The Role of Erosion Control on the Panama Canal Expansion Project

Applying Flexterra to the canal’s steep slopes

Every erosion control project is mission critical, but the Panama Canal expansion project, completed in June 2016, is arguably in a class by itself, given the scale of the undertaking and the waterway’s strategic importance to international commerce. The dirt-and-rock slopes created from the dredging of nearly 50 million cubic meters (65,400,000 million cubic yards) of underwater material during the construction had to be stabilized to prevent sediment runoff into the canal and new locks. Failure would lead to environmental violations and a costly cleanup to keep the canal waters clear.

Contractors initially addressed the issue by hydraulically seeding a combination of grass seed and wood fiber mulch on the 30- to 45-degree slopes, followed by installation of costly turf reinforcement mats or erosion control blankets over the treated areas to help hold the seed in place. This was critical during Panama’s eight-month rainy season and common three- to four-hour downpours, totaling nearly 137 inches of rain annually.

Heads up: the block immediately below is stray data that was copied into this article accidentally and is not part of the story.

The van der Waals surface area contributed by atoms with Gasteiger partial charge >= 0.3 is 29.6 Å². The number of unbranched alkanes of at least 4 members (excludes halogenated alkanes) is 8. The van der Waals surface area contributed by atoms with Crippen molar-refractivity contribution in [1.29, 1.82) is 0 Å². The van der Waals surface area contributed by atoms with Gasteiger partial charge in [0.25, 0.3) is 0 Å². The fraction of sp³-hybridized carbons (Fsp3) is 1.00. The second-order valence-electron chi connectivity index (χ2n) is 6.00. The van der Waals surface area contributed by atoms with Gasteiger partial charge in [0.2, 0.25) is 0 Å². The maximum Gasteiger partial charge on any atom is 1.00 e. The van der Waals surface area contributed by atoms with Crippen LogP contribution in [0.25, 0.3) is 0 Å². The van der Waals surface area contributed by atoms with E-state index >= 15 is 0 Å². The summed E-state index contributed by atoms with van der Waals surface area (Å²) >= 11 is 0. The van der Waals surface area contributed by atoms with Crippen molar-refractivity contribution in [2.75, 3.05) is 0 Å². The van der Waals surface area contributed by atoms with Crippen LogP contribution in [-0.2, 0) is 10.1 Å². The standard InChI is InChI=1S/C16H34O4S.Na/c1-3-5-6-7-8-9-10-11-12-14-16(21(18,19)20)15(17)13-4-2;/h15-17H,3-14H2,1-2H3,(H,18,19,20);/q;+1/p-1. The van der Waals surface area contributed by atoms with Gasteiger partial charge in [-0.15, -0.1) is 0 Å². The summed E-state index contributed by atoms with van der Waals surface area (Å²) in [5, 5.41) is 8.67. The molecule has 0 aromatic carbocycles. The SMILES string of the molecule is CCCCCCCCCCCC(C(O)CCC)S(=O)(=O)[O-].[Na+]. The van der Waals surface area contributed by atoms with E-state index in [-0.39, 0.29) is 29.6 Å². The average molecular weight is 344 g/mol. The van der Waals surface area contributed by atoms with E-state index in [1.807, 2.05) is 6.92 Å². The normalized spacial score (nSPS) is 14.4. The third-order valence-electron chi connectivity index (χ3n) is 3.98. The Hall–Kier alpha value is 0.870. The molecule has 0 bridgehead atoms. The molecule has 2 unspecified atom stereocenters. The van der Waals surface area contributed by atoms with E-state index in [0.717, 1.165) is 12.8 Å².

Early in the project, however, that two-step process and associated costs were eliminated by switching to Profile Products’ Flexterra High Performance-Flexible Growth Medium (HP-FGM)—a patented, hydraulically applied, fully biodegradable solution that bonds instantly to the soil, promotes rapid vegetation growth, and delivers 99% erosion control performance on slopes as steep as 90 degrees.

Over the next eight years, through multiple contractors handling different phases of the project, Flexterra HP-FGM was used to control erosion, facilitate germination and grass establishment, and protect water quality throughout the construction corridor. It was eventually applied to nearly 300,000 square meters (75 acres) of bare slopes.